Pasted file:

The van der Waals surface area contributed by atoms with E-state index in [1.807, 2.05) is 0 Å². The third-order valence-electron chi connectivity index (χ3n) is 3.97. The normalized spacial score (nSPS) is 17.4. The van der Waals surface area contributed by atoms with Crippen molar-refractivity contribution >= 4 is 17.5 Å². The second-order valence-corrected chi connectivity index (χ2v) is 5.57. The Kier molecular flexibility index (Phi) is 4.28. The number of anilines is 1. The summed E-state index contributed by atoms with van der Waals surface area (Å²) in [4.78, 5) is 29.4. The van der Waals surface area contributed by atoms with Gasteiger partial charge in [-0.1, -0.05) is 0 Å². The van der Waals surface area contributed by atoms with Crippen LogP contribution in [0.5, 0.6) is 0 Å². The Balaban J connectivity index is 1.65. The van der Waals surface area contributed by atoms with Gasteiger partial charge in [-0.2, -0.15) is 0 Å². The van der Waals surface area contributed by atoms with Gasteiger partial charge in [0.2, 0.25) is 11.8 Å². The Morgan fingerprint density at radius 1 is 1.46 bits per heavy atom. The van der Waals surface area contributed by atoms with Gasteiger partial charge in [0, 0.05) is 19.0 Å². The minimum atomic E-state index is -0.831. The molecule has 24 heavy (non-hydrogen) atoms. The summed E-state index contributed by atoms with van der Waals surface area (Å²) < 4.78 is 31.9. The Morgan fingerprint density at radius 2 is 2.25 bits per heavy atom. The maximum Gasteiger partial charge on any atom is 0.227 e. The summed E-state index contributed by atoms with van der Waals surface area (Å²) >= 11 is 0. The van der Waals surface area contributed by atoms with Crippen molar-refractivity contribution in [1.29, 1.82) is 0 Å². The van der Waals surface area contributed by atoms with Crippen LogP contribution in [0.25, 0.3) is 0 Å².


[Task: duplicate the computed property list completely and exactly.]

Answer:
The van der Waals surface area contributed by atoms with E-state index in [1.807, 2.05) is 0 Å². The third-order valence-electron chi connectivity index (χ3n) is 3.97. The normalized spacial score (nSPS) is 17.4. The van der Waals surface area contributed by atoms with Crippen molar-refractivity contribution >= 4 is 17.5 Å². The second-order valence-corrected chi connectivity index (χ2v) is 5.57. The Kier molecular flexibility index (Phi) is 4.28. The number of anilines is 1. The summed E-state index contributed by atoms with van der Waals surface area (Å²) in [4.78, 5) is 29.4. The van der Waals surface area contributed by atoms with Gasteiger partial charge in [-0.1, -0.05) is 0 Å². The van der Waals surface area contributed by atoms with Crippen LogP contribution in [0.5, 0.6) is 0 Å². The Balaban J connectivity index is 1.65. The van der Waals surface area contributed by atoms with Gasteiger partial charge in [-0.2, -0.15) is 0 Å². The van der Waals surface area contributed by atoms with Gasteiger partial charge in [0.2, 0.25) is 11.8 Å². The Morgan fingerprint density at radius 1 is 1.46 bits per heavy atom. The van der Waals surface area contributed by atoms with Gasteiger partial charge in [0, 0.05) is 19.0 Å². The minimum atomic E-state index is -0.831. The molecule has 24 heavy (non-hydrogen) atoms. The summed E-state index contributed by atoms with van der Waals surface area (Å²) < 4.78 is 31.9. The Morgan fingerprint density at radius 2 is 2.25 bits per heavy atom. The maximum Gasteiger partial charge on any atom is 0.227 e. The summed E-state index contributed by atoms with van der Waals surface area (Å²) >= 11 is 0. The van der Waals surface area contributed by atoms with Crippen molar-refractivity contribution in [1.29, 1.82) is 0 Å². The van der Waals surface area contributed by atoms with Crippen LogP contribution in [0.25, 0.3) is 0 Å².